“Our last official forecast was released before the election,” Webb said. “We will release a new forecast in January. I expect the numbers will change a bit. But the general story will remain the same–that is the 2017 economy will exhibit continued modest growth.”
But there are a lot of unknowns with a new president in office. Webb sees reason for guarded optimism in some of the proposals being discussed under a Trump presidency.
“Corporate tax reform has support on both sides of the aisle and could lead to increased investment,” Webb said. “There also appears to be widespread support for some form of an infrastructure spending bill. Unlike previous spending bills, an infrastructure bill would typically have a less negative impact on private investment. The real impact of either of these proposals, however, is not likely to show up until late 2017 at the earliest. Perhaps indirectly there could be some earlier gains from rising optimism at the prospect of stronger future growth, much as we are seeing in the stock market.”
There are also some areas of concern.
“The president-elect has indicated a willingness to impose punitive tariffs on companies relocating offshore,” Webb said. “He has similarly expressed interest in other measures which diminish free trade. In the long run, that is a losing proposition for the U.S. economy. I don’t believe, however, that these measures have widespread support.”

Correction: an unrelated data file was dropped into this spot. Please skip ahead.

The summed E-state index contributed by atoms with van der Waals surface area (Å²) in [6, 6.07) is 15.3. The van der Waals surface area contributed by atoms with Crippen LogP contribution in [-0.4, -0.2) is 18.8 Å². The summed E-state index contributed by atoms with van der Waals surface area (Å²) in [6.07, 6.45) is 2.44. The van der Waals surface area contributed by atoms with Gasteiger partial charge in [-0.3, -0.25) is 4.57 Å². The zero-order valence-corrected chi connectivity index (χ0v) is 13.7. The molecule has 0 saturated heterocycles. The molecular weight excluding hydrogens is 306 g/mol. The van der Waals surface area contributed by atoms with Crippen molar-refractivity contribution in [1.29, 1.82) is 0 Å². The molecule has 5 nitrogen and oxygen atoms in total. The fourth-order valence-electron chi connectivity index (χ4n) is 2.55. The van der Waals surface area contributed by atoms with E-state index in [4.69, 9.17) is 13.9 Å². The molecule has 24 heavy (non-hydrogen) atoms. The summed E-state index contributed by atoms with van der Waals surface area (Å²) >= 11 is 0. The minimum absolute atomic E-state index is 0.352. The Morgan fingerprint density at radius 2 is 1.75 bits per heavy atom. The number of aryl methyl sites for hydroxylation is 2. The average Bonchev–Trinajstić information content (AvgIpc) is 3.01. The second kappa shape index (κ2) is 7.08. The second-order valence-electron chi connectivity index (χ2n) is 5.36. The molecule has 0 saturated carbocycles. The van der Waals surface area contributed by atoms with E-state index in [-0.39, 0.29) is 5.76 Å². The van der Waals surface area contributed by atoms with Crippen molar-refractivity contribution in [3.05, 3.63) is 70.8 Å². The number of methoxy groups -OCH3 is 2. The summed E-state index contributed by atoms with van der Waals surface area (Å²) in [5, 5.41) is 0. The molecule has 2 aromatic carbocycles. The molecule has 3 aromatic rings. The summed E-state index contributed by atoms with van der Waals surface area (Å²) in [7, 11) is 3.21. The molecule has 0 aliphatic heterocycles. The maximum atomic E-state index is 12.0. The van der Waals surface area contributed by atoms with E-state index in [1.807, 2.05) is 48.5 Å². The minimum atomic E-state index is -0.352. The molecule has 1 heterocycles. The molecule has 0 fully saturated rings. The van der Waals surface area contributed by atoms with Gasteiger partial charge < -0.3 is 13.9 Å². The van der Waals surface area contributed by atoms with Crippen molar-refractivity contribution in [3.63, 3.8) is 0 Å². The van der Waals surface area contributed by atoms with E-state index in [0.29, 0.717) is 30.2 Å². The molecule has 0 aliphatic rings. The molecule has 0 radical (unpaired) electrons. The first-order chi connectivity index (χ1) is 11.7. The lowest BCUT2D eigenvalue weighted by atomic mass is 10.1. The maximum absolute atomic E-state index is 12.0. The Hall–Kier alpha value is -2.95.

MDA Division of Tourism Director D. Craig Ray expects 2017 to be a banner year for tourism with the state celebrating the 200th anniversary of becoming the 20th state to join the union. Ray said the Mississippi Bicentennial is generating a lot of enthusiasm.
“There will be many Bicentennial celebrations and events that will promote tourism in Mississippi, but also celebrate our 200-year anniversary,” Ray said. “Local communities can apply for grants to have events. There is a grant application deadline the first of each month for appropriating dollars throughout the year for events selected.
“We are very excited about that. That will be really wonderful for the communities. We received 11 grant applications in the first month. It is an opportunity to celebrate in own community and state, and share your message by advertising and marketing of your history, your present and your future. It is a great opportunity for all those categories.”
More information is available at www.ms200.org.
Ray is also optimistic about some “game changers” for international tourism, which has already been on the upswing. More international travelers coming to the South. Starting in March British Airways will begin non-stop flights from London, England, to New Orleans Condor Airlines will begin non-stop service from Frankfurt, Germany, to New Orleans in May. The four flights a week should bring in about 70,000 to 75,000 passengers this next year directly into New Orleans.
“This will really help our international market in Mississippi,” Ray said. “Our number one market for international travel is Canada. The number two and three markets are England and Germany.
“Most international travelers will hit two or three states using New Orleans as a hub,” Ray said. “Many of those travelers coming into New Orleans will be visiting the Delta for our great culinary and musical experiences. They are likely to visit attractions such as the Blues Trail, the B.B. King Museum, and the new Grammy Museum Mississippi. International visitors are good travelers. They average two to three weeks for their vacation. They stay longer and experience more. International tourism has been building for some time and we are proud it will be even bigger in 2017.”